These days I hardly fold any origami, but when I do, it's usually from either of the books Origami Art or Advanced Origami, both by Michael G. Lafosse & Richard L. Alexander from their Origamido Studio. Their designs have this elegance and beauty that attract me, and leaves me satisfied when I am able to reproduce part of that beauty with my own hands.
So when I offered to fold a present for a friend, I asked him to choose from those books. He picked their Humpback Whale.
Elephanthide paper, wet-folded
Folding this reminded me of my fascination with whales - one of my dreams is to watch a whale leap out of the ocean and crash back in, at (relatively) close range. That would be like an encounter with a god of the seas.
Perhaps my obsession with the form of the whale was what forced another attempt after the first version I folded from kami:
This 25cm x 25cm kami came from Daiso at $2 a pack, and I don't think I'll use it much more. The paper isn't exactly square, and heavily creased areas are prone to tear and shed color. Dissatisfied with the result, I found some leftover elephanthide at home in roughly the right color, and made what I hope is a better version. However, the color change was lost, and some details (like the pleats in the lower jaw and general body shape) had to be sculpted by wet-folding.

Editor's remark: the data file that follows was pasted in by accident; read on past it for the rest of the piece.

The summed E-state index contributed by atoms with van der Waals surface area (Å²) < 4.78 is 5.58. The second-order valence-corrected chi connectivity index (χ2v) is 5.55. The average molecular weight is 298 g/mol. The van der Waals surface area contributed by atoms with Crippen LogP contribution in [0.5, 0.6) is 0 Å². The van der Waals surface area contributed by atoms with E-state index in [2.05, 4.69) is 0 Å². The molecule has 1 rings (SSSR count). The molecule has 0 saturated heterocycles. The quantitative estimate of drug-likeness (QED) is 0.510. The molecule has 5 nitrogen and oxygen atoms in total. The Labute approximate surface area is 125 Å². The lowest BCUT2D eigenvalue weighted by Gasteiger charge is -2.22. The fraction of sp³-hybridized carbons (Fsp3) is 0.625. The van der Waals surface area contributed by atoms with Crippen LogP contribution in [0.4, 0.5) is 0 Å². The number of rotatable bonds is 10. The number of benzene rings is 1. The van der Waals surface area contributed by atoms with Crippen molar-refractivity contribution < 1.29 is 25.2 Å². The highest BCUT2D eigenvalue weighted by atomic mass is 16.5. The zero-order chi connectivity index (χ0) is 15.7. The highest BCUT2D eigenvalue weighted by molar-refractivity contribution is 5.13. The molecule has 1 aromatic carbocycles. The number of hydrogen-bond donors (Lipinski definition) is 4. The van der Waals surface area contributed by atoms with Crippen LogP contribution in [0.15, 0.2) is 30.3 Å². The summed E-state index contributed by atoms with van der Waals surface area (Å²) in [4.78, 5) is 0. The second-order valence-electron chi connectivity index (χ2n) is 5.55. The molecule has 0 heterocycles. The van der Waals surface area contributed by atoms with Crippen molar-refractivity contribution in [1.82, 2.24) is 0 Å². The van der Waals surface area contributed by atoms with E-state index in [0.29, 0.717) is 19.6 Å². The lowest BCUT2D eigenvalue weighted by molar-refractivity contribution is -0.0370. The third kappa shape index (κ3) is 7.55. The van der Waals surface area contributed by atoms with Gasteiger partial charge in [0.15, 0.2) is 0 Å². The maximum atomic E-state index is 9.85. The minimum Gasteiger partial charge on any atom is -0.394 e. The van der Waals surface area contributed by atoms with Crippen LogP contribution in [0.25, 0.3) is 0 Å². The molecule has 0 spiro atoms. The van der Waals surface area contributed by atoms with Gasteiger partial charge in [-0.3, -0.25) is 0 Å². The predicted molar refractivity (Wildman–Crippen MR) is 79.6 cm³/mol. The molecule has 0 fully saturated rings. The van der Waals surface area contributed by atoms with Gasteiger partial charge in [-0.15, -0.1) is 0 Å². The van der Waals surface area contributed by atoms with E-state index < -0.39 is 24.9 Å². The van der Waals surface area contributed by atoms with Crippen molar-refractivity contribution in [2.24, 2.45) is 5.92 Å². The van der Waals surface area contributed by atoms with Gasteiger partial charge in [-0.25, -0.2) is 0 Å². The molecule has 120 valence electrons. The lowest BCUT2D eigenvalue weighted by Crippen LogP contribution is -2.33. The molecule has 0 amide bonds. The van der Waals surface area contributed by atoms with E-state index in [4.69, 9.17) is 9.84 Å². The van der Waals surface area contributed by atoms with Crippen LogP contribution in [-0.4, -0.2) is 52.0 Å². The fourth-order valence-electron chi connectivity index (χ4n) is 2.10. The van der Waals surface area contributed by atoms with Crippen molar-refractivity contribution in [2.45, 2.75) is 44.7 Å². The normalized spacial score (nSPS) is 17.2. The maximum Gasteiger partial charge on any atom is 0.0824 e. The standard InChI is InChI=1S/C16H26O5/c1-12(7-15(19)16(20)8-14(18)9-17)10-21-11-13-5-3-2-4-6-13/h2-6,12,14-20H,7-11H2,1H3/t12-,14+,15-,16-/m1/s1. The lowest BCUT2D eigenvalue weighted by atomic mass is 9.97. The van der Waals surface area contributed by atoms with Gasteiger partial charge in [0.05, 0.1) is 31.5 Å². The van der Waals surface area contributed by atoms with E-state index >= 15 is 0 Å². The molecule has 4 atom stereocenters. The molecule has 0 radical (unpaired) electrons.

At the OUSA 2011 Convention I learned to fold Daniel Robinson's Humpback Whale, and i loved it so much that I folded it many times during the flight back home. I guess I love whales too much.
Step 15 of the diagrams shaped the upper jaw of the whale using a curved depression, quite standard. Daniel Robinson's whale used that too, but its lower jaw closes from the outside of the upper jaw, whereas the lower jaw of Lafosse & Alexander's whale sprouts from within the upper jaw. This causes the latter whale's lower jaw to appear trapped behind the curved depression. I didn't like that, and strangely the sample whale photo attached to Lafosse & Alexander's whale diagrams used a sort of swivel fold instead of the curved depression. Eventually I copied their method in my grey rendition.
The photos in the slideshow show a grey whale against a white background - what background color should I have used to hint at an aquatic environment? I tried a few blues, but they didn't mesh well with the grey subject.